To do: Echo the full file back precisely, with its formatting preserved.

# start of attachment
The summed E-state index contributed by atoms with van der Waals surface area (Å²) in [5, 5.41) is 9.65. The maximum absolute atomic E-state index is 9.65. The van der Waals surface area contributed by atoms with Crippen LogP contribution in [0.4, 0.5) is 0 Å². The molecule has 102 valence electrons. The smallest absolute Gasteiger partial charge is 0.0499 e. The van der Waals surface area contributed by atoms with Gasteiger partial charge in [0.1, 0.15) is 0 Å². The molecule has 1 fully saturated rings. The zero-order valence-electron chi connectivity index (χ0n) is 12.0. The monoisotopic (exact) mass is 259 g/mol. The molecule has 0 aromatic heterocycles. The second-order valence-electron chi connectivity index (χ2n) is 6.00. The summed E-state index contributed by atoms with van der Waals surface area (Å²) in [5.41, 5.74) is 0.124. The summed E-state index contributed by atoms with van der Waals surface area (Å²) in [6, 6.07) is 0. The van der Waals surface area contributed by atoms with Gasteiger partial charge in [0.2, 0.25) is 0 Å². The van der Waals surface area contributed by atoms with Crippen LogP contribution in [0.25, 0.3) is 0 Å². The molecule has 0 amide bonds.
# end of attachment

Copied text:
The summed E-state index contributed by atoms with van der Waals surface area (Å²) in [5, 5.41) is 9.65. The maximum absolute atomic E-state index is 9.65. The van der Waals surface area contributed by atoms with Crippen LogP contribution in [0.4, 0.5) is 0 Å². The molecule has 102 valence electrons. The smallest absolute Gasteiger partial charge is 0.0499 e. The van der Waals surface area contributed by atoms with Gasteiger partial charge in [0.1, 0.15) is 0 Å². The molecule has 1 fully saturated rings. The zero-order valence-electron chi connectivity index (χ0n) is 12.0. The monoisotopic (exact) mass is 259 g/mol. The molecule has 0 aromatic heterocycles. The second-order valence-electron chi connectivity index (χ2n) is 6.00. The summed E-state index contributed by atoms with van der Waals surface area (Å²) in [5.41, 5.74) is 0.124. The summed E-state index contributed by atoms with van der Waals surface area (Å²) in [6, 6.07) is 0. The van der Waals surface area contributed by atoms with Gasteiger partial charge in [0.2, 0.25) is 0 Å². The van der Waals surface area contributed by atoms with Crippen LogP contribution in [0.25, 0.3) is 0 Å². The molecule has 0 amide bonds.